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Version: 5.1

Frequently Asked Questions

How can I synchronize my database schema with the entities?

There are two ways:

npx mikro-orm schema:update --run

I cannot run the CLI

Make sure you install @mikro-orm/cli package locally. If you want to have global installation, you will need to install driver packages globally too.

EntityManager does not have createQueryBuilder() method

The method is there, the issue is in the TS type.

In v4 the core package, where EntityManager and EntityRepository are defined, is not dependent on knex, and therefore it cannot have a method returning a QueryBuilder. You need to import the SQL flavour of the EM from the driver package to access the createQueryBuilder() method.

The SQL flavour of EM is actually called SqlEntityManager, it is exported both under this name and under EntityManager alias, so you can just change the location from where you import.

import { EntityManager } from '@mikro-orm/mysql'; // or any other SQL driver package

const em = orm.em as EntityManager;
const qb = await em.createQueryBuilder(...);

To have the orm.em variable properly typed, we can use generic type parameter of MikroORM.init():

import { MySqlDriver } from '@mikro-orm/mysql'; // or any other SQL driver package

const orm = await MikroORM.init<MySqlDriver>({
// ...
});
console.log(orm.em); // access EntityManager via `em` property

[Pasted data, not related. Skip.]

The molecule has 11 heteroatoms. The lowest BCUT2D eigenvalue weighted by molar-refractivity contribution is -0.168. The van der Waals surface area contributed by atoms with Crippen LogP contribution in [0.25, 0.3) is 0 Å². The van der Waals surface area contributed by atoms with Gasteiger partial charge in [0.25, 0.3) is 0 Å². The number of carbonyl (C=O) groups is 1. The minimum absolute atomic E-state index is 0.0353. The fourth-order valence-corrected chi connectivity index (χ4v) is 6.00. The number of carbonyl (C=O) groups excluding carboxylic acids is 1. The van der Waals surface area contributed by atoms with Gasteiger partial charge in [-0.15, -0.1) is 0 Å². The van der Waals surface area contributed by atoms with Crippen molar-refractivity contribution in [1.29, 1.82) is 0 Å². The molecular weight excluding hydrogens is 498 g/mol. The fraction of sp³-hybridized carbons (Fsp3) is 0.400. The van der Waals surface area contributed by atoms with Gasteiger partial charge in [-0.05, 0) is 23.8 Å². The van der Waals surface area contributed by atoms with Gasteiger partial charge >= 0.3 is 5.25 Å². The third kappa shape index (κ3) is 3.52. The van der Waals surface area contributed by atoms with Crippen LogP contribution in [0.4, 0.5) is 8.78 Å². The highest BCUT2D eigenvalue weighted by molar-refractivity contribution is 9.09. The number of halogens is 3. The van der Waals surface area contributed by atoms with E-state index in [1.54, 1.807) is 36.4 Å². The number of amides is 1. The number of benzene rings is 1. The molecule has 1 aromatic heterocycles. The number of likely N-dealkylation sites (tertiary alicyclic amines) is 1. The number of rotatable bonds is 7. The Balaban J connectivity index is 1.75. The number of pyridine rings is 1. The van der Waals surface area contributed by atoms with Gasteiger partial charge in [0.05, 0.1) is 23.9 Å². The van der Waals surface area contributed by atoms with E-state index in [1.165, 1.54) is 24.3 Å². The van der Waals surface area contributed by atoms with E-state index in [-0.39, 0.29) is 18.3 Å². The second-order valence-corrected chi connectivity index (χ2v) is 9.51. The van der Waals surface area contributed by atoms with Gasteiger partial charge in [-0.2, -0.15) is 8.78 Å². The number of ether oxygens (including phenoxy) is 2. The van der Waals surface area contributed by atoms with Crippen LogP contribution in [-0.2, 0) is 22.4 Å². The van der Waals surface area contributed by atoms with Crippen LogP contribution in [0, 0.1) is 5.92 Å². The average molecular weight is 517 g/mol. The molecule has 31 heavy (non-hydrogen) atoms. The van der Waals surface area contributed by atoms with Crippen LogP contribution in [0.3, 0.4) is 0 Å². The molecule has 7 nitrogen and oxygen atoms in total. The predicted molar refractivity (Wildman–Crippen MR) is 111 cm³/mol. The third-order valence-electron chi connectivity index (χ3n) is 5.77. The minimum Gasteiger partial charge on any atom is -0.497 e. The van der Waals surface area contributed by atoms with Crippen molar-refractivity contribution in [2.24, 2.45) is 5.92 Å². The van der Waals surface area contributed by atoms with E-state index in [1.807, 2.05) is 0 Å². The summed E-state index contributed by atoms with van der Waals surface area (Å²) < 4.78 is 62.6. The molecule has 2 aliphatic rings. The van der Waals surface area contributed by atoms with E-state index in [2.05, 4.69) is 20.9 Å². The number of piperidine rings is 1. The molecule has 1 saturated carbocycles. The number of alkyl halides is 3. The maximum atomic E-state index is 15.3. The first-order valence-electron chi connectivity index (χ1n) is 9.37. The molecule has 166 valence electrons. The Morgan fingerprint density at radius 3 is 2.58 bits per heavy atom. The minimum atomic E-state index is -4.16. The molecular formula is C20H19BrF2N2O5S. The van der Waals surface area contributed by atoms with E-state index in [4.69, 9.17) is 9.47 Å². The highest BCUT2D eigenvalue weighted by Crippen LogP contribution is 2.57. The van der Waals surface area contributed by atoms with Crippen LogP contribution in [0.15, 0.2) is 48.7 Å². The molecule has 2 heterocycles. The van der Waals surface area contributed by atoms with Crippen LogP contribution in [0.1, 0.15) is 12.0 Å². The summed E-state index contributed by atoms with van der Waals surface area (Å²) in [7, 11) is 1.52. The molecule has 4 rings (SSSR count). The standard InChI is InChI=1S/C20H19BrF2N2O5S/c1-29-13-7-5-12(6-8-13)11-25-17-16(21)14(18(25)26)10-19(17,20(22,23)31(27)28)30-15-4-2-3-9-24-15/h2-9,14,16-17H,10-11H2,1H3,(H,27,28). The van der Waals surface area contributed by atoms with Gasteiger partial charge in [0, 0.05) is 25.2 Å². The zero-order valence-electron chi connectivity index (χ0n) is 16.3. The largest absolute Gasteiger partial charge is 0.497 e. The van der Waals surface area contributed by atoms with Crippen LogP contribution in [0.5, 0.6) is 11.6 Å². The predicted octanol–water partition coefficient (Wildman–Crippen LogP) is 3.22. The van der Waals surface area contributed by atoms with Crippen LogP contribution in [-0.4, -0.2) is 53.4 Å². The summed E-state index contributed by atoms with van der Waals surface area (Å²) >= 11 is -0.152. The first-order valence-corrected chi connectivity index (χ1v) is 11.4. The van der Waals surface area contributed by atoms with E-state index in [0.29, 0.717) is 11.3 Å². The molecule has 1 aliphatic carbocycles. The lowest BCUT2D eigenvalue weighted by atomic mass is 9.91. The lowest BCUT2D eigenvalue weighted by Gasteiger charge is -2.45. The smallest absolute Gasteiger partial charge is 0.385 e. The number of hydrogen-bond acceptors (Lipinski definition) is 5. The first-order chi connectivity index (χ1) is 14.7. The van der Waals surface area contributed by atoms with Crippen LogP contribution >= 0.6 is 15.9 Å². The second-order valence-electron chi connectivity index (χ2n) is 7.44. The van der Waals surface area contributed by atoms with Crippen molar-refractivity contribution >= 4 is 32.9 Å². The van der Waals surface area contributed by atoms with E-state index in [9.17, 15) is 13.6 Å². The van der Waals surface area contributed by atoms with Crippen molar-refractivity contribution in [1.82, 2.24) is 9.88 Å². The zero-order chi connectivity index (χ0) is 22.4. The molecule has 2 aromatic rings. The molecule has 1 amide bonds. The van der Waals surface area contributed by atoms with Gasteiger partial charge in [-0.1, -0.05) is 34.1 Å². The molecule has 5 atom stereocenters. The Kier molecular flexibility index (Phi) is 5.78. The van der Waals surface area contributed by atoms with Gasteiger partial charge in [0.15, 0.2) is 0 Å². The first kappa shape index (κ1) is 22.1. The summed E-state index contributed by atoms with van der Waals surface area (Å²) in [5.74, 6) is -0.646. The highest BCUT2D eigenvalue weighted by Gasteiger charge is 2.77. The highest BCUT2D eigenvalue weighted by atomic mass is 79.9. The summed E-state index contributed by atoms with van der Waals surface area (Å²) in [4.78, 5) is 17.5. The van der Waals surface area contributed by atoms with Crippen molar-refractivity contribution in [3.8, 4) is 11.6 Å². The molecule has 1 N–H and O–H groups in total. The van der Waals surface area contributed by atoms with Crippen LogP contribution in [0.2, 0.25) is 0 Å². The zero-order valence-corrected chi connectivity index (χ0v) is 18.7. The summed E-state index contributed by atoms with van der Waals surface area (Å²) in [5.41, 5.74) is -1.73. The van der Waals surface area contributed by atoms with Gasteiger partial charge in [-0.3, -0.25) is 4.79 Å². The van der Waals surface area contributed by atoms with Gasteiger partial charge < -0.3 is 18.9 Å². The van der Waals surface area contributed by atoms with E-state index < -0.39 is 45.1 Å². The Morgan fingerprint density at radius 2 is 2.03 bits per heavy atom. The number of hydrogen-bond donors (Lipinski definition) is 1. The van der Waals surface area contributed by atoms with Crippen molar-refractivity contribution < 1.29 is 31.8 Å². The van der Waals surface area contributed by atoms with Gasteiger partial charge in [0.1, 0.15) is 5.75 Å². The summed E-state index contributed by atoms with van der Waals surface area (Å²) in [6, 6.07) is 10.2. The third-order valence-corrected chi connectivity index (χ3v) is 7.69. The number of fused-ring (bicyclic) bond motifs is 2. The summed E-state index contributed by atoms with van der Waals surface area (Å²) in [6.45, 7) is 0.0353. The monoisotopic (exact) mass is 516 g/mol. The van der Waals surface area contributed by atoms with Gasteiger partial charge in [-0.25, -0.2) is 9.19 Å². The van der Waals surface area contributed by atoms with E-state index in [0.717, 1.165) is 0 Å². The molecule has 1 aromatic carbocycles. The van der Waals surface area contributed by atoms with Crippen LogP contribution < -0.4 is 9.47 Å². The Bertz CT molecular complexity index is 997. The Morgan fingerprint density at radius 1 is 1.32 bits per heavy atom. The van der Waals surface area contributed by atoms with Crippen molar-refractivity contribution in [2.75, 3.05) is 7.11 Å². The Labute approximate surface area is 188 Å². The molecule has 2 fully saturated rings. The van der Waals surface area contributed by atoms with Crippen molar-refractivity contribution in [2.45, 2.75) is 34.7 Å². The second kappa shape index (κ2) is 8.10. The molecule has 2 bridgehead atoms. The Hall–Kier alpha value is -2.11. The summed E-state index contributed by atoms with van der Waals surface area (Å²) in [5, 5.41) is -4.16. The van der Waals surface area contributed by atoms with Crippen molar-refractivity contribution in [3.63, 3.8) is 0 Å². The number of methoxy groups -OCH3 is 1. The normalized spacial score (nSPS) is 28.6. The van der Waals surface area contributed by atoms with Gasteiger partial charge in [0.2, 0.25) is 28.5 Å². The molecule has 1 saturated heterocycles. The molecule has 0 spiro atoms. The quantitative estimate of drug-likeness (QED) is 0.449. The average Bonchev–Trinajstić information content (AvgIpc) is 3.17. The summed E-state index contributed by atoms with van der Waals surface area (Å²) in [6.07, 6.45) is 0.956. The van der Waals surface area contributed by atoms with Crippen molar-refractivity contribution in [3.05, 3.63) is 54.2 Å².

Same applies for the aggregate() method in mongo driver:

import { EntityManager } from '@mikro-orm/mongodb';

const em = orm.em as EntityManager;
const ret = await em.aggregate(...);

The mongo flavour of EM is actually called MongoEntityManager, it is exported both under this name and under EntityManager alias, so you can just change the location from where you import.

How can I add columns to pivot table (M:N relation)

You should model your M:N relation transparently, via 1:m and m:1 properties. More about this can be found in Composite Keys section.

You cannot call em.flush() from inside lifecycle hook handlers

You might see this validation error even if you do not use hooks. If that happens, the reason is usually because you do not have request context set up properly, and you are reusing one EntityManager instance.

Column is being created with JSON type while the TS type is string/Date/number/...

You are probably using the default ReflectMetadataProvider, which does not support inferring property type when there is a property initializer.

@Property()
foo = 'abc';

There are two ways around this:

@Property()
foo: string = 'abc';

How to set foreign key by raw id?

There are several ways:

  1. Using references:
const b = new Book();
b.author = em.getReference(Author, 1);
  1. Using assign helper:
const b = new Book();
em.assign(b, { author: 1 });
  1. Using create helper:
const b = em.create(Book, { author: 1 });

New entity instances get initialized with all properties set to undefined

When creating new entity instances, either with new Book() or em.create(Book, {}), MikroORM should return:

Book {}

But some users might find that this returns an object with properties that are explicitly set to undefined:

Book {
name: undefined,
author: undefined,
createdAt: undefined
}

This can cause unexpected behavior, particularly if you're expecting the database to set a default value for a column.

To fix this, disable the useDefineForClassFields option in your tsconfig:

{
"compilerOptions": {
"useDefineForClassFields": false
}
}